Like any design element, a minimalist website footer provides only what visitors are looking for.  Since every site’s audience differs a bit, there’s no exact recipe for a minimalist website footer. Some might have a copyright notice, privacy policy link, sitemap, logo, and contact info. Another might just have social media icons. Another might have all of the above plus a newsletter sign-up form.

To get a better understanding of what a minimalist website footer can look like, let’s look at some examples from real websites.

1. Pilot

Pilot's minimalist website footer only includes contact information, copyright notice, and back to top button

With its use of negative space and bold, white font against the black background, Pilot’s website footer is a perfect example of a minimalist website footer. You see the copyright notice on the left and a back to top button on the right in case the user decides they want to browse more. Or, if the user is ready to work with the agency, they can find all the info they need beneath Pilot’s logo: a telephone number, email address, or a link to Google Maps which will show them exactly how to locate their office.

2. Benji Messmer

Benji Messmer’s minimalist portfolio site combines bold typography with a bright green accent color

Benji Messmer’s minimalist portfolio site combines bold typography with transparency, a bright green accent color, and hand-drawn icons and animations. His footer features only the bare necessities: links to his data privacy policy, legal notice, and top social media accounts.

3. We Ain’t Plastic

We Ain't Platic's minimalist website footer offers several ways for users to connect withRoland Lösslein

We Ain’t Plastic is the portfolio site of Creative Technologist and User Experience Engineer Roland Lösslein. The website footer is focused on only one goal: enabling visitors to connect with Lösslein through email, Twitter, LinkedIn, and other social media accounts represented by black and white icons.

4. Wookmama

Wookmama's minimalist website footer only includes an email address and instagram handle

Wookmama has a severly minimalist website footer. To get to it, visitors have to scroll past a short blurb about what the agency does and a grid of their recent projects. Once they get to the bottom, they have only three options. If they were impressed by their portfolio and want to work with the agency, they can shoot them an email. If they want to see more, they can check out their Instagram. Or they can scroll back to the top to browse through the projects again.

5. Dezeynne

Dezeynne's minimalist website footer uses monochromatic color palette and whitespace

Dezeynne is packed with more info and links than the footers above but it still takes a minimalist approach. Each section is carefully organized and separated by whitespace so the user knows exactly where to click if they want to subscribe, learn more about the studio, answer support questions, or get in contact with the agency.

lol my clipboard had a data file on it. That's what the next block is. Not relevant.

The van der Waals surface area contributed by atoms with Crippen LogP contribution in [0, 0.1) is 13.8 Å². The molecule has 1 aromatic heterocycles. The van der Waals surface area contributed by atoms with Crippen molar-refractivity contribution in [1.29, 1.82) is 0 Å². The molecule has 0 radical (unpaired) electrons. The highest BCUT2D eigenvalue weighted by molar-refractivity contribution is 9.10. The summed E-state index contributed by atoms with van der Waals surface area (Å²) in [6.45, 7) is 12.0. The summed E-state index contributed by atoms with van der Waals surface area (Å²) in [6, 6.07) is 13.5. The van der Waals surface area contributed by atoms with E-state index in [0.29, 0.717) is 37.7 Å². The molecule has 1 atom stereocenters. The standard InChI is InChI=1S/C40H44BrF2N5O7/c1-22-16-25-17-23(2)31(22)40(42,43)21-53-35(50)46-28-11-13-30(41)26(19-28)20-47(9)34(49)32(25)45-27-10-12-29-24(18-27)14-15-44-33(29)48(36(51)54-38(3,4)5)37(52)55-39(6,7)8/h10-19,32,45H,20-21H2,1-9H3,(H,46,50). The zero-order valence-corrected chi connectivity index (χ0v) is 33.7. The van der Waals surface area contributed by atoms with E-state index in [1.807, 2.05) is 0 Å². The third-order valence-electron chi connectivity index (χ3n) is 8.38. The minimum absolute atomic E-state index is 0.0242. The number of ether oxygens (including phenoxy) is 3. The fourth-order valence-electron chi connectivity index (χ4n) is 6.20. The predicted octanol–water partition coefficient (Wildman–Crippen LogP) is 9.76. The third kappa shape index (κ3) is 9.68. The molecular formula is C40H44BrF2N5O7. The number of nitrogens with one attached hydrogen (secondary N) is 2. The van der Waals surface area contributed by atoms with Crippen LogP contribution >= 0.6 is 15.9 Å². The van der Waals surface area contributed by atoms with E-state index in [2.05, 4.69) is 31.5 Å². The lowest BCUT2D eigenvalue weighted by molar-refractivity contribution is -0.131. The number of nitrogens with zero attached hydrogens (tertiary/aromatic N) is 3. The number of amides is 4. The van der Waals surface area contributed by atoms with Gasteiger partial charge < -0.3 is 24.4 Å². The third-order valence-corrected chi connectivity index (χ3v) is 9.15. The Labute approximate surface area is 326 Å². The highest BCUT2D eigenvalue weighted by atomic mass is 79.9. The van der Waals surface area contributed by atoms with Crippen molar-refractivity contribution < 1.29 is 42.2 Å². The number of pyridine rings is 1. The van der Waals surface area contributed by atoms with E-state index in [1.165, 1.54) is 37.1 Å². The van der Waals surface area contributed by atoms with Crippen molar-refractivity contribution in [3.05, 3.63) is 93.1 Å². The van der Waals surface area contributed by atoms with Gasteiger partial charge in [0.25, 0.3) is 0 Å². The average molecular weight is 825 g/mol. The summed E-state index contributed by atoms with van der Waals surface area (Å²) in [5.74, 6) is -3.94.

Building a Minimalist Website

You don’t have to be a professional UX designer or developer to create a minimalist website. You just have to try to make it easier and faster for users to understand your content and make decisions on your site. Following the tips below will be a good starting point.

1. Reduce visual clutter.

To reduce visual clutter, hide whatever isn’t useful to the majority of users or to their specific context. A simple example is using an off-canvas menu to hide secondary navigation items. That way, users who don’t need to navigate to those pages don’t have to see them. But users who do can find them with a simple click of their mouse.

2. Maximize whitespace.

Removing any gratuitous elements or information from your site will leave lots of empty space. Use this to your advantage to direct the user's attention to a specific element or task, like signing up for emails.

3. Use visual hierarchy.

Visual hierarchy is the method of using the principles of size, color, contrast, and more to arrange elements by order of importance. While there’s a lot of factors that you can use to establish visual hierarchy, the simplest way to remember this design method is: put what’s most important first.

4. Limit users' options.

You’ve heard of the phrase “less is more” in web design, but have you heard the phrase “less is faster”? According to Hick’s Law, you can speed up a user’s response time by providing only the most essential options. For example, a minimalist email sign-up form might offer users two options only: subscribe or exit out of the form. You can take this minimalist approach to other elements on your site as well.

Why Less Is More in Web Design

When creating a website, you want to do everything you can to attract, engage, and inform visitors about your company. That’s why it might be tempting to cram in as much text, color, images, and animation as possible.

But the key to a good user experience is only providing what’s necessary for them to achieve a specific set of tasks, like navigate to your blog, sign up for your newsletter, or make a purchase. Following the minimalist techniques above can help ensure you’re only providing visitors with what they need — not what you think they might want.

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Originally published Jul 7, 2021 7:00:00 AM, updated July 07 2021

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Website Design